Rajiv Bhatia

Rajiv Bhatia

Distinguished Fellow, Foreign Policy Studies

Ambassador Rajiv Bhatia is a Distinguished Fellow, Foreign Policy Studies Programme at Gateway House. As Director General of the Indian Council of World Affairs (ICWA) from 2012-15, he played a key role in strengthening India's Track-II research and outreach activities. During a 37-year innings in the Indian Foreign Service (IFS), he served as Ambassador to Myanmar and Mexico and as High Commissioner to Kenya and South Africa. He dealt with a part of South Asia, while posted as Joint Secretary in the Ministry of External Affairs. A prolific columnist, he also delivers lectures on foreign policy issues in India and abroad. He was Senior Visiting Research Fellow during 2011-13 at the Institute of Southeast Asian Studies (ISEAS), Singapore. He holds a Masters degree in political science from Allahabad University. His book India-Myanmar Relations: Changing contours (Routledge) has received critical acclaim.
Expertise

Myanmar, East Asia, South Asia, Indian Ocean, Africa, Regional Groupings, Indian Foreign Policy and Diplomacy

Last modified: May 17, 2017

Recent projects

Blogs
Chinese_Fishing_Nets_Cochin Courtesy: Wikimedia Commons
5 May 2017 Gateway House

Keeping maritime Asia on course

The Oceans Dialogue 2017, held last month in Thiruvananthapuram, devoted itself to aspects of ocean governance, such as security management, combating terrorism, depletion of marine resources and providing disaster relief, serving as a precursor to the UN General Assembly’s Ocean Conference in June
Features
independent.co.uk Courtesy: Independent.co.uk
20 April 2017 Gateway House

Suu Kyi’s year in power

Myanmar’s first democratically elected government in decades completes a year this month, but it has not won widespread appreciation on many counts. Critics have highlighted the areas of darkness, but ignored its many achievements
Features
37733095_303 Courtesy: Deutsche Welle
27 March 2017 Gateway House

All that makes ASEAN unique @ 50

This regional grouping of 10 nations, which observes its golden jubilee year in 2017, has come a long way from the Cold War era when it was founded, making a significant contribution to peace, security and prosperity. Now, its future prospects and “centrality” look uncertain amidst the region’s changing geopolitics
Features
IORA photo Courtesy: Gateway House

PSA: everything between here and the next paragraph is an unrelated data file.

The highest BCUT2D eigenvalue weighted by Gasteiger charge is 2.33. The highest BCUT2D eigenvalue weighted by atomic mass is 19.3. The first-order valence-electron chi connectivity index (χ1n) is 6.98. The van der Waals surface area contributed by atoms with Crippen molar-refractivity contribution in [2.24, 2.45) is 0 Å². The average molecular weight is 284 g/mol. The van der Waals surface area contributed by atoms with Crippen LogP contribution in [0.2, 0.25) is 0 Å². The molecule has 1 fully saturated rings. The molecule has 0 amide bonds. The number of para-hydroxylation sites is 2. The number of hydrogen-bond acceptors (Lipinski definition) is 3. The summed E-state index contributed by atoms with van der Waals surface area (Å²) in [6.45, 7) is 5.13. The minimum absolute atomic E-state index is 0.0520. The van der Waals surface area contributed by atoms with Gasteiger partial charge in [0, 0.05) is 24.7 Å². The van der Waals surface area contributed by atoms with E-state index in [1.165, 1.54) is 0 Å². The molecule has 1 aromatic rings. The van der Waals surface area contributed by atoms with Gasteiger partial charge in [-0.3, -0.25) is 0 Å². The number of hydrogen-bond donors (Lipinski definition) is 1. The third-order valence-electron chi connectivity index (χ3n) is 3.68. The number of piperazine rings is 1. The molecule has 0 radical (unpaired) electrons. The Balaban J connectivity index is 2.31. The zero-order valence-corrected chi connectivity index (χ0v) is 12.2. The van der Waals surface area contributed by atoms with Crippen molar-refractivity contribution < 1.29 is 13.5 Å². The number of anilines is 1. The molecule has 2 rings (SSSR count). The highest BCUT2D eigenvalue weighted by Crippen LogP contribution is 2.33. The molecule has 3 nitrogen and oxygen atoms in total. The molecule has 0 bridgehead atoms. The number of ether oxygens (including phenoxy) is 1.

2 March 2017 Gateway House

IORA summit: sharing commonalities

The two decade-old Indian Ocean Rim Association holds its first ever summit next week. Maritime safety and security in the region is a paramount concern as also enhanced trade, but will the Blue Economy be included as a priority? Another area of concern is devising modalities for cooperation with dialogue partners, such as the United States, China and Japan
Features
indonesia india Courtesy: MEA/Flickr
22 February 2017 Gateway House

India-Indonesia: matching word with deed

The optimal potential of the India-Indonesia relationship remains untapped. The Eminent Persons’ Group has advised the two governments to elevate the existing relationship to a “New Comprehensive Strategic Partnership”. Will practice follow precept?
Features
28912263963_0b75893744_h Courtesy: MEA/ Flickr
14 February 2017 Gateway House

Indo-Pacific: a scenario of possibilities

The Indo-Pacific region is home to some of the largest and most rapidly growing economies as also powerful military forces. Nuclear threats, international terrorism and climate change are some of the issues that define the region. Uncertainty dogs relations among the four nations in the top league—U.S., China, India and Japan—but what is emerging is a hawkish, policy stance from the U.S. as opposed to an isolationist outlook apprehended earlier
Features
Rohingya Courtesy: Wikimedia Commons
6 February 2017 Gateway House

Minority report: a bleak road ahead?

Even nearly 70 years after independence, the people of Myanmar are struggling to complete nation-building and resolve the Rohingya issue. Is the million-strong community an ethnic group native to Myanmar or is it of South Asian origin, and, therefore, a part of Bangladesh? Evading the issue may not hasten national reconciliation